First Free Story (1 of 3)Join Skift Pro
A smaller Boston-based hotel company that added hundreds of hotels to its portfolio during the pandemic managed to squeak out one last deal before the end of 2020.
Sonesta International Hotels Corp. late Wednesday night announced an acquisition agreement with RLH Corp., parent company of Red Lion Hotels and Americas Best Value Inn. Sonesta will acquire RLH’s more than 900 hotels across North America, a deal self-described as turning the Boston company into one of the largest hotel companies in the U.S. with roughly 1,200 hotels should the deal finalize.
The RLH deal is the latest in a year of opportunity for Sonesta, which added roughly 200 hotels to its portfolio in recent months due to disputes between major brands like Marriott and IHG and landlord Service Properties Trust, or SVC — a Boston real estate trust that also has a 34 percent stake in Sonesta.
The real estate firm’s cancelled franchise agreements with the bigger brands in favor of Sonesta affords the landlord greater upside in any profits. But the RLH acquisition delivers Sonesta even further growth opportunities.
“Upon the completion of hotel conversions previously announced and the acquisition of RLH, Sonesta will become one of the largest hotel companies in the U.S.,” said Sonesta CEO Carlos Flores in a statement. “Whereas all of Sonesta’s hotels in the U.S. are currently self-managed, the acquisition of RLH significantly accelerates Sonesta’s hotel franchising capabilities by adding a franchise platform with more than 900 hotels.”
The deal is slated to close in the first half of 2021. A third-party representative of Sonesta declined further details or an interview request to Skift, and Sonesta did not respond to a request for additional comment in time for publication.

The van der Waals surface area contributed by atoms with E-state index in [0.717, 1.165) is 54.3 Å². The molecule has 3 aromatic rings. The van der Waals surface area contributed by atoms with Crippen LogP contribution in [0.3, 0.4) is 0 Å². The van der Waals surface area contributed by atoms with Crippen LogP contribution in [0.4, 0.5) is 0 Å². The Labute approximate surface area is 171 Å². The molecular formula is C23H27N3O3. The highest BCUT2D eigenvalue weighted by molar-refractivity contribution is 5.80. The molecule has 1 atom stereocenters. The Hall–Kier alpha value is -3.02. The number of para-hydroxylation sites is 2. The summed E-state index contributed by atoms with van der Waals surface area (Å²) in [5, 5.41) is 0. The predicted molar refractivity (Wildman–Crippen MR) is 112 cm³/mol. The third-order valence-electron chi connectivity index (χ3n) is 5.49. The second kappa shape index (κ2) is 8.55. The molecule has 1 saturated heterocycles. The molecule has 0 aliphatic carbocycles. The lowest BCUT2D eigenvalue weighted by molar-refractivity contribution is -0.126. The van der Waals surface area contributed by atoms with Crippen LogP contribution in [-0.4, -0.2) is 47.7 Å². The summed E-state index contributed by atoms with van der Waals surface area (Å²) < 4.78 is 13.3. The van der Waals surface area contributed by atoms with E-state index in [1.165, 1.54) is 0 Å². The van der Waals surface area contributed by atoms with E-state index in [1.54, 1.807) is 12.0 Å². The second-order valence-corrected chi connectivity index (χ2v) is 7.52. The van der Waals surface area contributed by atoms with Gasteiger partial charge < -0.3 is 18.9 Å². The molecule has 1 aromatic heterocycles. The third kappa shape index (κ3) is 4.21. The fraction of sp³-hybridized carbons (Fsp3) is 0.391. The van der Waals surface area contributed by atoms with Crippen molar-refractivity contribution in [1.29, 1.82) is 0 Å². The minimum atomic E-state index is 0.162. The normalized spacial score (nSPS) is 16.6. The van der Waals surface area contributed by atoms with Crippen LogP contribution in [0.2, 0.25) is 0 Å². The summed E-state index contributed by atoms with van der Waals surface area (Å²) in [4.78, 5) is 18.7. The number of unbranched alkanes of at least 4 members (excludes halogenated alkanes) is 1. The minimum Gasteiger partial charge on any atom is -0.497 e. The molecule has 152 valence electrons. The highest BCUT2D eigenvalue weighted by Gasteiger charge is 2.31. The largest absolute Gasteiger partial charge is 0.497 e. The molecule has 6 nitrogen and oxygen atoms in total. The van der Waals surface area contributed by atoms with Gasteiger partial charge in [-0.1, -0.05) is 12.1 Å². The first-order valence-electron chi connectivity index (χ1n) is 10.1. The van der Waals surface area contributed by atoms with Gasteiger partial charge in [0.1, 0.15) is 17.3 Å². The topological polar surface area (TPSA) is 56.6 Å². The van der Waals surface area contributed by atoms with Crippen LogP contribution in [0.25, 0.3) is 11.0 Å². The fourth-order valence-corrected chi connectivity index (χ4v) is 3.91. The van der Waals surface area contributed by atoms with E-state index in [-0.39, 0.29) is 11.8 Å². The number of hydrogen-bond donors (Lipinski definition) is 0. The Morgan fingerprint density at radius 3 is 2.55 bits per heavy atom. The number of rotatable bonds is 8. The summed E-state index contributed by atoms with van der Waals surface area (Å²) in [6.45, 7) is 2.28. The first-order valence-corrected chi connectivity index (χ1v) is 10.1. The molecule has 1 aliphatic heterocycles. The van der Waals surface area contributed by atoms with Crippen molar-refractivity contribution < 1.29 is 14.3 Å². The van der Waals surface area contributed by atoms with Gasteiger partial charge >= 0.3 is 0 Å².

RLH would bring in new brands to the Sonesta family as well as franchise opportunities, including the newly relaunched GuestHouse Extended Stay brand.
Before any of the 2020 growth, Sonesta had fewer than 100 hotels across North and South America as well as Egypt. Flores, in an October interview with Skift, claimed his goal was to grow Sonesta to a 1,000-hotel portfolio within five years. The RLH deal would significantly outperform that fall forecast.
The RLH acquisition comes amid Sonesta’s extraordinary pace of growth over the last few months. A roughly $8 million IHG default over the summer on guaranteed property returns to SVC on 103 properties drove the landlord to drop IHG brand flags and change brand affiliation to Sonesta — a deal known as a conversion.
SVC later announced a similar default and brand switch on its Marriott portfolio. Both conversion deals arose quickly following default during a global pandemic when most banks and landlords were known for flexibility.
“When we think about converting these hotels to Sonesta, first of all, we think it’s in the interest of our shareholders not to do what’s good for IHG and Marriott and allow them to not pay us and just sit here and say, ‘Oh, well. Shucks.’ We think it’s better to take control of the situation and be proactive,” SVC CEO John Murray said during an October investor call. “We think that’s going to be a much better result for SVC’s earnings.”
While SVC remains bullish on Sonesta’s growth, not everyone in the industry is as optimistic for the smaller brand — especially during a pandemic when some argue brand awareness will be crucial in gaining back business during the recovery from the worst year on record for travel.
Marriott CEO Arne Sorenson argued in November the SVC portfolio would garner half the return on investment on hotels with a Sonesta brand flag compared to when they were under Marriott affiliation.
“I think, based on what we heard as recently as yesterday from that team, they seem to be hard-wired to make those hotels Sonestas,” Sorenson said during a third quarter investor call.